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View Full Version : How can you tell when the season is over?


Toro 455
10-07-2012, 07:01 AM
Customers ask me. My wife asks me. All I can tell them is "when the grass stops growing".

What's the best indicator of that? After the first hard freeze? After it snows?

Here in Ohio I've seen the grass grow into December, and other years it quits the end of September. What's the key? Soil temperatures? Moisture?

I've been mowing for years and still havn't figured it out.

grandview (2006)
10-07-2012, 07:32 AM
When your mower needs chains for the snow,that's when I stop.

v6rs97
10-07-2012, 08:15 AM
I stop when the leaves start falling. It becomes too much like a clean up then for a weekly cutting price

gcbailey
10-07-2012, 08:48 AM
in extreme southern WV typically the grass becomes dormant early Nov. So technically the season is probably over then. However.... we are still mowing (mulch/bag) leaves and doing fall cleanups until the first part of Dec, normally. We always have at least one measurable snow before Dec, but probably 60% of our clients want everything up and the rest let the leaves lay around and rot until the spring.

Southern Heritage
10-07-2012, 08:59 AM
We stop January first. Alabama weather is crazy though. But in a seriousness it all depends on Mother Nature.

Glenn Lawn Care
10-07-2012, 10:03 AM
When there is snow on the ground.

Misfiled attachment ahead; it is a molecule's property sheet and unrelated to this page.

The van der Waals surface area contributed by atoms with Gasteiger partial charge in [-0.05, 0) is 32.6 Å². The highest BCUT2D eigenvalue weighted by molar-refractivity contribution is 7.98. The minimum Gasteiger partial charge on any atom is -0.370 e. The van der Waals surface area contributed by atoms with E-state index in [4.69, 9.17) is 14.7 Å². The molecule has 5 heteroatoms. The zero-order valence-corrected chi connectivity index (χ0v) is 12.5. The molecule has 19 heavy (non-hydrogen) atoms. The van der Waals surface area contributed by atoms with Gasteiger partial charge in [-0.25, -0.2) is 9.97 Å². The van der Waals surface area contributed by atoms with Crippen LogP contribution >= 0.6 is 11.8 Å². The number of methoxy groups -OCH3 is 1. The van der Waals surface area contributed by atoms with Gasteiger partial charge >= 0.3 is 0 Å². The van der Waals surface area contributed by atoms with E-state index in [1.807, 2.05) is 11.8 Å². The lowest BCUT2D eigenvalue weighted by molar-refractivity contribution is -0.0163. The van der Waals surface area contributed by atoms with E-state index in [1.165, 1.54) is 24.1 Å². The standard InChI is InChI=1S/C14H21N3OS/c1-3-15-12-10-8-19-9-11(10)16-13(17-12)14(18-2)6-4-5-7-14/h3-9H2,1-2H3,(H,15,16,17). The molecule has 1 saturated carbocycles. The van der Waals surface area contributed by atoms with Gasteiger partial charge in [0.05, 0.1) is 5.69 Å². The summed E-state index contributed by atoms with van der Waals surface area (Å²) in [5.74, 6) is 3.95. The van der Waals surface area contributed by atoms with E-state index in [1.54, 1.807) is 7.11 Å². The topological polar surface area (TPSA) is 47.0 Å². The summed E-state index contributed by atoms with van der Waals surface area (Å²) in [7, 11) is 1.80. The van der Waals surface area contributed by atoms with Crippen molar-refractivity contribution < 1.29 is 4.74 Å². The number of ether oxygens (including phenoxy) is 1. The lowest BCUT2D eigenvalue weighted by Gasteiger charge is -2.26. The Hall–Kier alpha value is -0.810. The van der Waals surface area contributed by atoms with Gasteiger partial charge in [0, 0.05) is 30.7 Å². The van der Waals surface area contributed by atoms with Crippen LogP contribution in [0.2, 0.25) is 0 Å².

32vld
10-07-2012, 10:32 AM
Customers ask me. My wife asks me. All I can tell them is "when the grass stops growing".

What's the best indicator of that? After the first hard freeze? After it snows?

Here in Ohio I've seen the grass grow into December, and other years it quits the end of September. What's the key? Soil temperatures? Moisture?

I've been mowing for years and still havn't figured it out.



Best thing is to keep a record every year when the first and last mow is done.
Some years the season starts early or late. The same for the end of the season.

Also record day and night time temps and rainfall. To see a connection to start/end dates.

Then compare fall fert prop's to non fall fert props for dates.

By having a record you can tell the customer a range for when the mowing season starts and ends for your area.

Where I live lawns go dormant long before snow.

As to stop mowing because leaves fall down you shorten the mowing season for no reason. If the grass is still growing mow it. Even though you mulch during the season mulching light leaf fall will not harm or leave the lawn looking bad. Then if lawn is still growing and leaf fall get heavier you mow and bag. Bag will be filled mostly with mulched leaves. Makes the fall cleanup easier. This is why I'm going to try doing it this way this year.

Thing is if leaves get heavy enough to make a weekly mowing take more time then you charge more for doing a combined weekly mow/fall cleanup.

For example, if you're done mowing Oct 26. Do weekly cleanups till Dec 7 that is 6 weeks. You spread out the work, spreading out the cash flow coming in. One week the lawn is wet you don't have to knock yourself out because next week the leaves will be dry.

This is what I'm offering my current lawn clients. Those that call after all the leaves fall will get the one time price.

CTS Lawn & Landscape
10-07-2012, 10:39 AM
I stop normally right around Thanksgiving. My season is really over when all the leaves are off the trees. Sometimes it goes into 2 weeks of December. I normally send a letter out the time I'll be stopping If the customers still want me to do leaf clean-up due to Oaks and Bradford pears being the last ones to fall, they call me.

turfmd101
10-07-2012, 10:47 AM
Customers ask me. My wife asks me. All I can tell them is "when the grass stops growing".

What's the best indicator of that? After the first hard freeze? After it snows?